Friday, September 30, 2011

X is for Xenophilia

X is for Xenophilia

Spell-check doesn't believe that word exists.

But says it does, so I didn't have to make it up.

Because I so would have.

Because for every phobia there should be a philia. A love to counter the fear, the hate.

Xenophobia is all around us, it seems, built into our psyches, a part of the genome, holdover from our collective ancestral heritage, our hunter gatherer days when strangers brought danger and death with them more often than not, competitors for scarce resources.

Behaviors are somehow adaptive, help the survival of a species or they die out.  (Yes, I'm an evolutionist. Because I am not crazy.) So once it served a purpose.

But we live in another world, now, where our tribe is actually the entirety of the human race. And we may find ourselves to have more commonality with someone from across the globe than across the street.

But it doesn't always come naturally, this comfort with the strange and different, it often has to be taught. And so I am trying to teach my sons through word and deed. Although Jacob, in his own way is also my teacher in this, being essentially colorblind and delighted by all that is new.

And while the official definition of xenophobia cites: "a fear or hatred of foreigners or strangers or of that which is foreign or strange," how it manifests here in melting pot America, often cuts around the lines of race, as much as culture, and where and how we cross them. Or not.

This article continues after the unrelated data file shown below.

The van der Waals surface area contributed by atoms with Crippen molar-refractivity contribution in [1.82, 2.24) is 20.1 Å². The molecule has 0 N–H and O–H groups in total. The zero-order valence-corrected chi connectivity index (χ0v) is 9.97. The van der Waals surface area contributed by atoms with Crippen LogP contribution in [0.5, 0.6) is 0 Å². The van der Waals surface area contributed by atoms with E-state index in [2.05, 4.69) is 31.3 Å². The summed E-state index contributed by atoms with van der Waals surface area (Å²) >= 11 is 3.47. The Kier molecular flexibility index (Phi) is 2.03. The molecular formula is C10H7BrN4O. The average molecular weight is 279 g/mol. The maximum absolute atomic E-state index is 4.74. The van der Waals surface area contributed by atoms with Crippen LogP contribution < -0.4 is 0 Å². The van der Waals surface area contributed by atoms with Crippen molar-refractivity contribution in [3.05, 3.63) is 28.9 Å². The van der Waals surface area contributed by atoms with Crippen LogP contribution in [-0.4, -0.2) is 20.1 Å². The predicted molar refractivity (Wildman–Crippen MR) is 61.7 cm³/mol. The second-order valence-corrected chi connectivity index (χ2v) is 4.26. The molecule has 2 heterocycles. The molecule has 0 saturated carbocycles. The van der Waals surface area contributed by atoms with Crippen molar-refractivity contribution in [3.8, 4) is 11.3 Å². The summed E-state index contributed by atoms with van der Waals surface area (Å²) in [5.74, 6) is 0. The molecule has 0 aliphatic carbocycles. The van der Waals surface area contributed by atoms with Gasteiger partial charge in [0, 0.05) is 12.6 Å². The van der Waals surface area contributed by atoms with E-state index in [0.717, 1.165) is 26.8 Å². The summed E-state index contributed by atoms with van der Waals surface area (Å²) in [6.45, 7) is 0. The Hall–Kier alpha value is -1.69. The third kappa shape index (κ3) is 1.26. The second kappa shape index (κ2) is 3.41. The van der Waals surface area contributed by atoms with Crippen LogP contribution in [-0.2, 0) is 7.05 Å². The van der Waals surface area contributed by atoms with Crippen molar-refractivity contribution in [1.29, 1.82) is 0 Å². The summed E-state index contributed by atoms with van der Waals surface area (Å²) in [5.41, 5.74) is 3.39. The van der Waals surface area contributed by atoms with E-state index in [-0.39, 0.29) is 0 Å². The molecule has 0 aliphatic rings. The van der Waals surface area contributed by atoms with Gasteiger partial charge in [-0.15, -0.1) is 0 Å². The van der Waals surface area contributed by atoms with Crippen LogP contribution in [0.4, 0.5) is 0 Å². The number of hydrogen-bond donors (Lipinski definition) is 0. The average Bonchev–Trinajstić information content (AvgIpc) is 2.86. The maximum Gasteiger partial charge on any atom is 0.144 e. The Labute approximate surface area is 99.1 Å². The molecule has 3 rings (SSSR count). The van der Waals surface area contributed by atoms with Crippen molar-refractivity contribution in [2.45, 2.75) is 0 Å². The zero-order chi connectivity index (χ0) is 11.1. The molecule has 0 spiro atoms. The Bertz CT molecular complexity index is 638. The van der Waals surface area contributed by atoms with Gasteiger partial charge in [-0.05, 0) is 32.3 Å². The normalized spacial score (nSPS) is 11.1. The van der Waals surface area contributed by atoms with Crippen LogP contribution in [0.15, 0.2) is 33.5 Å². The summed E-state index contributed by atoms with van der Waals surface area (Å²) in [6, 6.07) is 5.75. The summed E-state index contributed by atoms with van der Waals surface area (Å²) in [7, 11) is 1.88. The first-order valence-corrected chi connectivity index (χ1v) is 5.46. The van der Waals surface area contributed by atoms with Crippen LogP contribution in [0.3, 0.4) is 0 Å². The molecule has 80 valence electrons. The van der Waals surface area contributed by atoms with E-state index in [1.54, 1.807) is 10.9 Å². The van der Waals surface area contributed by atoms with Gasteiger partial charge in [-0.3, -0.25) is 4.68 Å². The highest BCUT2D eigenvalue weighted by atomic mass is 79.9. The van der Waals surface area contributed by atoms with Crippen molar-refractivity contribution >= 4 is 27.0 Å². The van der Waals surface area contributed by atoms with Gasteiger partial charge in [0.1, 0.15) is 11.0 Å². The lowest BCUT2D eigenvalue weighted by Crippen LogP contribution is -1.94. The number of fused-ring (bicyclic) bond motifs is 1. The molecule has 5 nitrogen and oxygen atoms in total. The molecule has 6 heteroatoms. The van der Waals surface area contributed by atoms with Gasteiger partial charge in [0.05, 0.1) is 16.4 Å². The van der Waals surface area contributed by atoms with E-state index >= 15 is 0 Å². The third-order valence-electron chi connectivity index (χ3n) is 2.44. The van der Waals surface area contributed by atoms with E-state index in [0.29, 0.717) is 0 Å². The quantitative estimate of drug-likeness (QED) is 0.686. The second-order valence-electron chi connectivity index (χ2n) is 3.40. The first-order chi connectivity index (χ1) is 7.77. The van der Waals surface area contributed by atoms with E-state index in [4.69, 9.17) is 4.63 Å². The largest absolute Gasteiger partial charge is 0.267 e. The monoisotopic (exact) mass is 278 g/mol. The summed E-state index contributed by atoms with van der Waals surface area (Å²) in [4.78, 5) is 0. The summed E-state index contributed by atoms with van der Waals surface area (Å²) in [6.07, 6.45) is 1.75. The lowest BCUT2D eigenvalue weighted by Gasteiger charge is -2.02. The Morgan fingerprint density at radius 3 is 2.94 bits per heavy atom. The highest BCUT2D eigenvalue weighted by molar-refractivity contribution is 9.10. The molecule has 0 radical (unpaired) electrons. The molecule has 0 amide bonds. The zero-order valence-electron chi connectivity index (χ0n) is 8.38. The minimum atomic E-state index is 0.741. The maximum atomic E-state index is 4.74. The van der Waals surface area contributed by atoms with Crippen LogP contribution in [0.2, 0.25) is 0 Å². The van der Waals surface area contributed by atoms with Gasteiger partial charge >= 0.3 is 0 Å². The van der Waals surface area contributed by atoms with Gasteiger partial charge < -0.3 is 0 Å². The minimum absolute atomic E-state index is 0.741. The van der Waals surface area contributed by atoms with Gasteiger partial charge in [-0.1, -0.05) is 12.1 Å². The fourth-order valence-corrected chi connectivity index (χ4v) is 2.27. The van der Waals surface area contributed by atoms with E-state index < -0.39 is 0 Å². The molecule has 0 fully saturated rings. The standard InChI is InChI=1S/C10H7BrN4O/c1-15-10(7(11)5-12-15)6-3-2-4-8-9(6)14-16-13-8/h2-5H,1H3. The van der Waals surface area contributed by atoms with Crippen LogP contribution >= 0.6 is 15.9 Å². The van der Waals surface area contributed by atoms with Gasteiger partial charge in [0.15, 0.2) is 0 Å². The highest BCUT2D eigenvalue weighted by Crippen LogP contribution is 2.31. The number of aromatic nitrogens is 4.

So, yes, I guess I'm talking about race again. And racism, of course. I think about it a lot. And since Mocha Momma asked us to stop being silent, I've been talking about it, here, too. Just the tip of the iceberg, but you have to start somewhere.

And I know a white girl talking about race is not always welcome, sometimes suspect. But that's OK, I'm willing to take whatever comes out of opening up the dialogue here. Because to remain silent is to collude with the forces of fear and ignorance.

I have a friend who has raised four children in this city, mostly because it is the best place for them to be exposed to the full panoply of humanity and cultures. She has given me wise counsel on how to counter the fear kids often have of difference, how to cajole them out of their nascent xenophobia.

Her friends and acquaintances are black white Asian mixed-race gay straight Jewish Christian Muslim abled and differently-abled. As are mine. As are her children's. As are my chidren's.

Especially because I have a child who is different, other, often seen as strange? Working hard to create an environment of tolerance and acceptance, a community that crosses lines, is not only a nice ideal; it is vital. And it's personal.

Xenophilia: [zee-nuh-fil-ee-uh]  — noun 
an attraction to foreign peoples, cultures, or customs.
— antonym: xenophobia

Just think for a moment about what our world would look like if I could be granted my wish: a magic wand that turns phobia into philia.


A small alphabetic and phonemic transformation, 2 letters in all.

But a universe of difference in meaning and manifestation. With the potential to transform the world.

Because at the core of war sits xenophobia, working its poison, seeking destruction of the different, the "other."

Because me, I'll take love over hate any day.

And the world that I want to live in, the world that I want for my children?

Chooses love, too.

This post has been inspired by and linked up to Jenny Matlock's Alphabe-Thursday writing meme. And X? Hardest damn letter in the English language to come up with a good word to riff off of. Xylophone? Xanthosis? Xiphoid? Give me a break.

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